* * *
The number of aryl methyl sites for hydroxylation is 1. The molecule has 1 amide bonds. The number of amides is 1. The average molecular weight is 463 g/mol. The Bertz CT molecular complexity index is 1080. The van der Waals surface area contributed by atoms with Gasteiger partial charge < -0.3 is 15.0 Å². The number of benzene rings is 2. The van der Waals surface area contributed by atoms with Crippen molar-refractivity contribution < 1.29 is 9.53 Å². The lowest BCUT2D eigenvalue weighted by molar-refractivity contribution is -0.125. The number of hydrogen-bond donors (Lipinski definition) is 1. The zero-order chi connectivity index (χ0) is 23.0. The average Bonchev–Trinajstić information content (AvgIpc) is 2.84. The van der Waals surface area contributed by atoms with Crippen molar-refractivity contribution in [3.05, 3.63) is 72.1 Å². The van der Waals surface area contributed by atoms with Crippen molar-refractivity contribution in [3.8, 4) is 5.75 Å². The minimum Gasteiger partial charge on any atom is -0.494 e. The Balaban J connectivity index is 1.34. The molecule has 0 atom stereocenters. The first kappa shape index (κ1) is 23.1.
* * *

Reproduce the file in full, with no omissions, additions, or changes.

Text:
The number of aryl methyl sites for hydroxylation is 1. The molecule has 1 amide bonds. The number of amides is 1. The average molecular weight is 463 g/mol. The Bertz CT molecular complexity index is 1080. The van der Waals surface area contributed by atoms with Gasteiger partial charge < -0.3 is 15.0 Å². The number of benzene rings is 2. The van der Waals surface area contributed by atoms with Crippen molar-refractivity contribution < 1.29 is 9.53 Å². The lowest BCUT2D eigenvalue weighted by molar-refractivity contribution is -0.125. The number of hydrogen-bond donors (Lipinski definition) is 1. The zero-order chi connectivity index (χ0) is 23.0. The average Bonchev–Trinajstić information content (AvgIpc) is 2.84. The van der Waals surface area contributed by atoms with Crippen molar-refractivity contribution in [3.05, 3.63) is 72.1 Å². The van der Waals surface area contributed by atoms with Crippen molar-refractivity contribution in [3.8, 4) is 5.75 Å². The minimum Gasteiger partial charge on any atom is -0.494 e. The Balaban J connectivity index is 1.34. The molecule has 0 atom stereocenters. The first kappa shape index (κ1) is 23.1.